Britain moves ahead with deficit-cutting
Commuters make their way onto an Underground tube station at Oxford Circus on in London, England. A 24-hour strike by Tube staff belonging to the RMT and TSSA unions in protest over plans to axe 800 station managerial jobs and ticket office staff is due to commence this evening disrupting rush hour commuters across the capital.
TEXT OF INTERVIEW
STEVE CHIOTAKIS: Britain's deficit-cutting plan has been given the green light from the credit rating agency Fitch. It says the U.K.'s triple-A credit rating is safe, at least for the time being. Marketplace's Stephen Beard is with us live from London with the latest. Hi Stephen.
STEPHEN BEARD: Hello Steve.
CHIOTAKIS: Remind us of the size of these budget cuts.
BEARD: $130 billion is to be cut out of the U.K. budget over the next four years. This is a huge sum for Britain. It equates roughly to a total of about 6 percent of the U.K.'s GDP. Just to give you an example of what it will mean, half-a-million jobs will be lopped off the public sector payroll. Some critics of course fear this could plunge the U.K. back into recession. But David Riley of Fitch says these planned cuts have secured the U.K.'s triple-A credit rating. Without these drastic measures, he says things could've been bad for Britain.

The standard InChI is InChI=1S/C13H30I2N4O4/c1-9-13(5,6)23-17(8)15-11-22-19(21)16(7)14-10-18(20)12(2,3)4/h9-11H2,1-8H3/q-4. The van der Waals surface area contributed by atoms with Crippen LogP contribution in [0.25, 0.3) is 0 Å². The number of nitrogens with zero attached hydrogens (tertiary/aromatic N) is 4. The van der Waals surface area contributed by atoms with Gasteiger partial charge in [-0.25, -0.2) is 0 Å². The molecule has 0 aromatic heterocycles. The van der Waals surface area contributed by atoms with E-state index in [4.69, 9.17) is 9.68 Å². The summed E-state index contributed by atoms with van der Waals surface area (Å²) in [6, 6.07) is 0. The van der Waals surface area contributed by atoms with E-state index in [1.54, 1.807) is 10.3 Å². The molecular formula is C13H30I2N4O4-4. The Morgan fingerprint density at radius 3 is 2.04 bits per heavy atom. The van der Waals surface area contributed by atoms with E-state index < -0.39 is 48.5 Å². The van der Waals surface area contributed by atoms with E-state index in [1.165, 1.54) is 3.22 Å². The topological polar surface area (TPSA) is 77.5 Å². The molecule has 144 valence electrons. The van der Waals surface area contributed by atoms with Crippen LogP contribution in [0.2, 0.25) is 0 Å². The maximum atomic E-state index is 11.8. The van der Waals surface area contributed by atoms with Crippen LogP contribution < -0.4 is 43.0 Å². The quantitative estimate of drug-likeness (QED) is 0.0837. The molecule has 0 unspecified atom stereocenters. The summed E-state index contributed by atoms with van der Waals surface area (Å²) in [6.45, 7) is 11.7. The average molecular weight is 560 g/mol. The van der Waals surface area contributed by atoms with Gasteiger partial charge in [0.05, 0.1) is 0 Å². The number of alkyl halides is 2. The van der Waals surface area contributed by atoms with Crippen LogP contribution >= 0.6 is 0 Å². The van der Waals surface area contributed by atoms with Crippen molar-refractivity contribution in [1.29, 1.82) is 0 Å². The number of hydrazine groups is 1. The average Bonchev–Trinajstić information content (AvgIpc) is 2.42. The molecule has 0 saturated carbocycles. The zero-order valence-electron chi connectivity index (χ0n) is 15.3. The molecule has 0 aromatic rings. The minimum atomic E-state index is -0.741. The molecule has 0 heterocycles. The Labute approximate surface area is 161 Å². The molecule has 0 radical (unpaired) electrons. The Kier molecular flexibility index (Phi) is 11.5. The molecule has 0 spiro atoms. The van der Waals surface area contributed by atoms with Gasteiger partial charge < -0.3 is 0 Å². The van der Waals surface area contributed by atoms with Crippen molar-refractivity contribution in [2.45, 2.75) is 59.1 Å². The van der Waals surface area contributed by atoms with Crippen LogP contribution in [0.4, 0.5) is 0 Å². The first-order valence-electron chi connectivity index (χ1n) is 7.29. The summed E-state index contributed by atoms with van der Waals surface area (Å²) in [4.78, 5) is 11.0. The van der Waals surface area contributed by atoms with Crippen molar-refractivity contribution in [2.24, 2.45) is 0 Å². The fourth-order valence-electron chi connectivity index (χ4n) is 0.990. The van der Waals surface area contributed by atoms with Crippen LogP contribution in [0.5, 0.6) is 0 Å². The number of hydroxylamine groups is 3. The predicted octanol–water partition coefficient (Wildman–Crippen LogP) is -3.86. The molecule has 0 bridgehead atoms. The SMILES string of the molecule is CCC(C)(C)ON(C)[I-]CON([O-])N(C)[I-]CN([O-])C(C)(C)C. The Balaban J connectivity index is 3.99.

DAVID RILEY: The debt would've continued to rise at a very rapid pace, and certainly in our assessment, its rating would've come under pressure and it would've had to pay a higher cost in terms of borrowing.
CHIOTAKIS: So Fitch, Stephen, approves of these budget cuts, but there must be people opposed, right?
BEARD: Oh yes, there's been a lot of adverse reaction. Some social charities have angrily attacked the cuts as bearing down too heavily on the poor, and the leader of the biggest union representing public sector workers has described the cuts as "a massacre." So, there must now be the possibility of strike action in protest.
CHIOTAKIS: Marketplace's Stephen Beard in London. Stephen, thank you.
BEARD: Okay, Steve.